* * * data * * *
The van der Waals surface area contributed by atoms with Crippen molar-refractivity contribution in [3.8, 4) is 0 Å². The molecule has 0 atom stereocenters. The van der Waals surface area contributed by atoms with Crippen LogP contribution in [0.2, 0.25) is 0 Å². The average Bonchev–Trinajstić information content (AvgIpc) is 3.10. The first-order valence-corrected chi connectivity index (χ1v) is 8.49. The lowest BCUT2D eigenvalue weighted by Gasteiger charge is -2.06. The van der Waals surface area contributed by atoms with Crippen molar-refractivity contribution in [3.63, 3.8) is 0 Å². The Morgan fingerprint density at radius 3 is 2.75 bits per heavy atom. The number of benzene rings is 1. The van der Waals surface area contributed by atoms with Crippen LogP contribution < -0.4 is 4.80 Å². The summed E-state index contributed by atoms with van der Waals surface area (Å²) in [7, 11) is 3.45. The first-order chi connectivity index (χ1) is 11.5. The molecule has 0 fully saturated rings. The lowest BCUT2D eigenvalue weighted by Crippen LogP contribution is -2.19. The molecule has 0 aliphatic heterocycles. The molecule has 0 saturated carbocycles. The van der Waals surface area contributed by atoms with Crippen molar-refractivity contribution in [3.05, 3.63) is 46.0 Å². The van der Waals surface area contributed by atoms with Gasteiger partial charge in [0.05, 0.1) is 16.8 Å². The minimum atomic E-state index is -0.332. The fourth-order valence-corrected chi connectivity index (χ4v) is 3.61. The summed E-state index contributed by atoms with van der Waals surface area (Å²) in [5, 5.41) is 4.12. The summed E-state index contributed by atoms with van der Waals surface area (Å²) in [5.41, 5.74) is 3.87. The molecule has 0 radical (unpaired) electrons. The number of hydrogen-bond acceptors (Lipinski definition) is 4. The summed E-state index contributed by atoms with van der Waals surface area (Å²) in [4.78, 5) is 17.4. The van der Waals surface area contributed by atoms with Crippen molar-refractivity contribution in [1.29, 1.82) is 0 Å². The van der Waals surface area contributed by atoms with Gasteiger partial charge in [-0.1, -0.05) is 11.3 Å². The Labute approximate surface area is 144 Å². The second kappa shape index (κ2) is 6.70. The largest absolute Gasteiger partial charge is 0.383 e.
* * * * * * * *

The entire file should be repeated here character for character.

The van der Waals surface area contributed by atoms with Crippen molar-refractivity contribution in [3.8, 4) is 0 Å². The molecule has 0 atom stereocenters. The van der Waals surface area contributed by atoms with Crippen LogP contribution in [0.2, 0.25) is 0 Å². The average Bonchev–Trinajstić information content (AvgIpc) is 3.10. The first-order valence-corrected chi connectivity index (χ1v) is 8.49. The lowest BCUT2D eigenvalue weighted by Gasteiger charge is -2.06. The van der Waals surface area contributed by atoms with Crippen molar-refractivity contribution in [3.63, 3.8) is 0 Å². The Morgan fingerprint density at radius 3 is 2.75 bits per heavy atom. The number of benzene rings is 1. The van der Waals surface area contributed by atoms with Crippen LogP contribution < -0.4 is 4.80 Å². The summed E-state index contributed by atoms with van der Waals surface area (Å²) in [7, 11) is 3.45. The first-order chi connectivity index (χ1) is 11.5. The molecule has 0 fully saturated rings. The lowest BCUT2D eigenvalue weighted by Crippen LogP contribution is -2.19. The molecule has 0 aliphatic heterocycles. The molecule has 0 saturated carbocycles. The van der Waals surface area contributed by atoms with Crippen molar-refractivity contribution in [3.05, 3.63) is 46.0 Å². The van der Waals surface area contributed by atoms with Gasteiger partial charge in [0.05, 0.1) is 16.8 Å². The minimum atomic E-state index is -0.332. The fourth-order valence-corrected chi connectivity index (χ4v) is 3.61. The summed E-state index contributed by atoms with van der Waals surface area (Å²) in [5, 5.41) is 4.12. The summed E-state index contributed by atoms with van der Waals surface area (Å²) in [5.41, 5.74) is 3.87. The molecule has 0 radical (unpaired) electrons. The number of hydrogen-bond acceptors (Lipinski definition) is 4. The summed E-state index contributed by atoms with van der Waals surface area (Å²) in [4.78, 5) is 17.4. The van der Waals surface area contributed by atoms with Crippen molar-refractivity contribution in [1.29, 1.82) is 0 Å². The van der Waals surface area contributed by atoms with Gasteiger partial charge in [-0.1, -0.05) is 11.3 Å². The Labute approximate surface area is 144 Å². The second kappa shape index (κ2) is 6.70. The largest absolute Gasteiger partial charge is 0.383 e.